How will teachers determine which students need more intensive instruction?
Page 7: Tier 2 Components
Students who require Tier 2 intervention are those who did not respond adequately to the high-quality instruction provided in the general education classroom (i.e., Tier 1). This tier of RTI usually involves more intensive targeted intervention and frequent monitoring.
Targeted intervention involves providing a standard, validated instructional program to students in a group typically consisting of no more than five students. This intervention should be provided by someone who has received extensive training in the intervention program and may be implemented by general education teachers, paraprofessionals, reading specialists, or other qualified individuals. No matter who delivers Tier 2 intervention, the general education teacher should share responsibility for the instructional planning and the decision-making process for these students.
For more information on Tier 2 reading instruction, view the IRIS Module:
The individual providing Tier 2 instruction needs to continue to monitor student progress. The procedures and measures used for progress monitoring in Tier 2 are the same as those used in Tier 1. This phase of intervention should be provided for a minimum of 10 weeks, during which it is recommended that the Tier 2 instructor continue to plot each student’s scores on his or her existing progress monitoring graph. The instructor should draw a dotted vertical line to indicate when Tier 2 intervention begins. This will allow school personnel to compare the progress made during the different tiers of intervention. Click here to see an example of a graph containing both Tier 1 and Tier 2 interventions.
RTI Tier Decision Process
In addition to the two methods of evaluating student progress discussed in the Tier 1 section (i.e., performance level, rate of growth), a third method can be used to evaluate student progress. This method consists of using performance level and rate of growth in conjunction and is the preferred means for determining whether students are responding adequately to Tier 2 intervention. Research demonstrates that using both criteria provides a better picture of how students are responding to Tier 2 intervention than does either criterion alone.
- The use of both criteria, performance level and rate of growth, was shown to be the most reliable means of distinguishing between students who respond to instruction and those who do not.
(McMaster, Fuchs, Fuchs & Compton, 2002)
- Unlike the IQ-achievement discrepancy model, the use of both criteria (performance level and rate of growth) to determine academic progress avoids gender bias or the overrepresentation of specific ethnic groups in special education services.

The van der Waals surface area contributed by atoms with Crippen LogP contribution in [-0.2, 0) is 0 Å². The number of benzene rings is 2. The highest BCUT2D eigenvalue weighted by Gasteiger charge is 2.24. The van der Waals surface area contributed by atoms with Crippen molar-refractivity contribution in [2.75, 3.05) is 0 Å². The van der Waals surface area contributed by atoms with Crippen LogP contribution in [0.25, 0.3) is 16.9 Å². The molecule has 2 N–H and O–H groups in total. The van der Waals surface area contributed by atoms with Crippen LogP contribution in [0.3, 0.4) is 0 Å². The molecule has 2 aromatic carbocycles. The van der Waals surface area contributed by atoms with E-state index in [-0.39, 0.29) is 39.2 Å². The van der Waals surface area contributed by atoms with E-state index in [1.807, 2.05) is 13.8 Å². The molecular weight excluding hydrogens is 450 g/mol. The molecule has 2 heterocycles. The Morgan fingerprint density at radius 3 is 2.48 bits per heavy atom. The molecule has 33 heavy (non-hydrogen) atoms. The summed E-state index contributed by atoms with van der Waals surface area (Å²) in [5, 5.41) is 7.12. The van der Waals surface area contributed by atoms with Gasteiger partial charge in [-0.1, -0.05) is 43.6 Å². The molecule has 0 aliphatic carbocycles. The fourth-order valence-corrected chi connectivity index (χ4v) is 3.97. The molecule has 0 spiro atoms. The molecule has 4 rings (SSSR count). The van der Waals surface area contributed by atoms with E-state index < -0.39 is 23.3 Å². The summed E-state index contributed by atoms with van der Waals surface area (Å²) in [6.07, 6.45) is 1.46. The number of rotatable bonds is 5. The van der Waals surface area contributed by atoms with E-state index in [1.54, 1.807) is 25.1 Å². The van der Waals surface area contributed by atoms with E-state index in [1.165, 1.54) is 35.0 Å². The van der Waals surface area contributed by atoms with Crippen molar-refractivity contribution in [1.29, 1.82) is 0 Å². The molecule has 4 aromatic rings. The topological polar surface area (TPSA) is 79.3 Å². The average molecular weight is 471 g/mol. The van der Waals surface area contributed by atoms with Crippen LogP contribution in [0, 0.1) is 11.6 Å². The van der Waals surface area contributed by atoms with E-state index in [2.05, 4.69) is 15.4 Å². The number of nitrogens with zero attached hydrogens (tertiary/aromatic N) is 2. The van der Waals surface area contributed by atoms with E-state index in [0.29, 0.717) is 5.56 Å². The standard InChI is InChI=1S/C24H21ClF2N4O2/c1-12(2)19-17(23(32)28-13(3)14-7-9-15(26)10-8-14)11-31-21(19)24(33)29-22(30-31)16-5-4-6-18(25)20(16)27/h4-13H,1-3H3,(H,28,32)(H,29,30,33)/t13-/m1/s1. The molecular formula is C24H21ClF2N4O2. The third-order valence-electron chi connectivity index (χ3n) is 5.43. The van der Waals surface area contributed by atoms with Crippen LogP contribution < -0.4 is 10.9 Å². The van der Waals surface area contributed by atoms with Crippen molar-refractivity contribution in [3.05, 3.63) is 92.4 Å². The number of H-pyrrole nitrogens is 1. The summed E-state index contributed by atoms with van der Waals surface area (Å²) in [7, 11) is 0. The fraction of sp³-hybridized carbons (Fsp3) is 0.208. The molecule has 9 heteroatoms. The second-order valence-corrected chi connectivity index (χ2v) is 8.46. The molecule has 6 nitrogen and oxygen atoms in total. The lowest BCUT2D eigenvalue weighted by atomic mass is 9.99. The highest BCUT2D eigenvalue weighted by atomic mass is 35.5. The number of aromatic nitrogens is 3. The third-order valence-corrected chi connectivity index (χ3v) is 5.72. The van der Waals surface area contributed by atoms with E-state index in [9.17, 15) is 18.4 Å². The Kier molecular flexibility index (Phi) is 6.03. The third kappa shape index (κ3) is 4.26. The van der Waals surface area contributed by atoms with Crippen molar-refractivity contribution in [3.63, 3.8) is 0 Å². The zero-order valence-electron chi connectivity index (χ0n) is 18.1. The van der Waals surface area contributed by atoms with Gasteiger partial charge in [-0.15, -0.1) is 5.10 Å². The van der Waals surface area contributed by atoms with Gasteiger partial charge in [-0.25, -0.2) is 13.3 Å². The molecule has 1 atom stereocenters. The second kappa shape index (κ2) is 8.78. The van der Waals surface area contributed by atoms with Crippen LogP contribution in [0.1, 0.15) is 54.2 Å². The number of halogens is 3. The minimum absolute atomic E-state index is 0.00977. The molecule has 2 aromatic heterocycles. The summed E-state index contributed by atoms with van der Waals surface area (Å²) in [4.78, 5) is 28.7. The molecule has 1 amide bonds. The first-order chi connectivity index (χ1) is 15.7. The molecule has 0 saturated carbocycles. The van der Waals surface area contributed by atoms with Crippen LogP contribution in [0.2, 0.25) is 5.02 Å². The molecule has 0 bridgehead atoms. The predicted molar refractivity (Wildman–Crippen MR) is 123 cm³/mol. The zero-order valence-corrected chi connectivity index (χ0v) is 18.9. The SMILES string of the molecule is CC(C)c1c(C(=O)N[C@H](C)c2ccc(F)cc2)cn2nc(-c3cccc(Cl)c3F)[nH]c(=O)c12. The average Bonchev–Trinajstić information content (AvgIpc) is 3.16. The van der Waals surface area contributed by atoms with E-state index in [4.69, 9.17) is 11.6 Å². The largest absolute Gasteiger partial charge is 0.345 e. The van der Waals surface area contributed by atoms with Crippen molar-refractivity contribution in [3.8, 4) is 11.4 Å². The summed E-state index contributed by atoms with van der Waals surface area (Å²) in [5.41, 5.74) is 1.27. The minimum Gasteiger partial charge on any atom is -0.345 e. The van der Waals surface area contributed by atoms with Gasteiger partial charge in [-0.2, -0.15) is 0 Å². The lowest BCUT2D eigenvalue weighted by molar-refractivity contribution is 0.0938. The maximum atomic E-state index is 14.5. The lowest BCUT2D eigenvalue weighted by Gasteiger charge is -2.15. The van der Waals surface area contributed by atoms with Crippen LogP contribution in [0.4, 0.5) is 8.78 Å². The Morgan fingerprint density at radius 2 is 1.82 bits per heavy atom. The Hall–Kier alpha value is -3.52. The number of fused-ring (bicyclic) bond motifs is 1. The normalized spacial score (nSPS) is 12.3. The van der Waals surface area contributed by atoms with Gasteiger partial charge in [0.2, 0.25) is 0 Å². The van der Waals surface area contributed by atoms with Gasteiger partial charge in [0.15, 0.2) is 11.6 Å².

To assess progress, teachers need to examine students’ CBM data at the end of the predetermined Tier 2 monitoring period (a recommended minimum of 10 weeks). Teachers will examine both performance level and rate of growth for only the Tier 2 portion of the graph and will decide whether students are making progress based on the following guidelines:
- Students are making adequate progress if their scores are at or above the established criterion for either performance level or rate of growth
- Students are not making adequate progress if their scores fall below the criteria for both performance level and rate of growth
The table below summarizes this decision making process.
|Performance Level||Rate of Growth||Outcome|
|Yes||Yes||Making adequate progress|
|Yes||No||Making adequate progress|
|No||Yes||Making adequate progress|
|No||No||Not making adequate progress; needs more intensive services|
It is important to note that there is no set sequence for the evaluation of performance level and rate of growth. For the purposes of this module, an order has been imposed on this process (see steps below) because experience indicates that it is more common for students to meet their performance-level expectations (i.e., benchmark) than to meet their rate-of-growth expectations (i.e., slopes). In effect, evaluating performance level may first reduce the amount of work teachers have to do to make tier decisions.
As they evaluate how their students respond to Tier 2 intervention, teachers should do the following:
Step 1: Evaluate the performance level for each struggling student.
- If a student’s performance level meets or exceeds the relevant benchmark
- If a student’s performance level does not meet the benchmark go to Step 2
Step 2: Evaluate the rate of growth.
- If a student’s slope meets or exceeds the established rate of growth
- If a student’s slope does not meet the established rate of growth provide Tier 3 intensive, individualized instruction
If the student’s performance level is equal to or greater than the established benchmark or if the student’s rate of growth (slope) is equal to or greater than the specified rate of growth (e.g., 1.8 on the first-grade Vanderbilt University WIF probe), the student is responding adequately to instruction.
On the other hand, if the student’s performance level and rate of growth are less than the specified criteria, more intensive instruction is warranted.
For Your Information
Communicating with Students
When they view their academic growth in an easily understood format (e.g., on a graph), students can see the relationship between their effort and their progress. Graphs:
- Offer students a visual representation of their progress
- Demonstrate that hard work pays off
- Motivate students to maintain their efforts or to work harder
Communicating with Parents
CBM data are an excellent resource to use when communicating student progress to parents. During a parent-teacher meeting, teachers can clearly demonstrate:
- How the student is progressing compared to his or her past achievement
- What goals the student is expected to meet by the end of the school year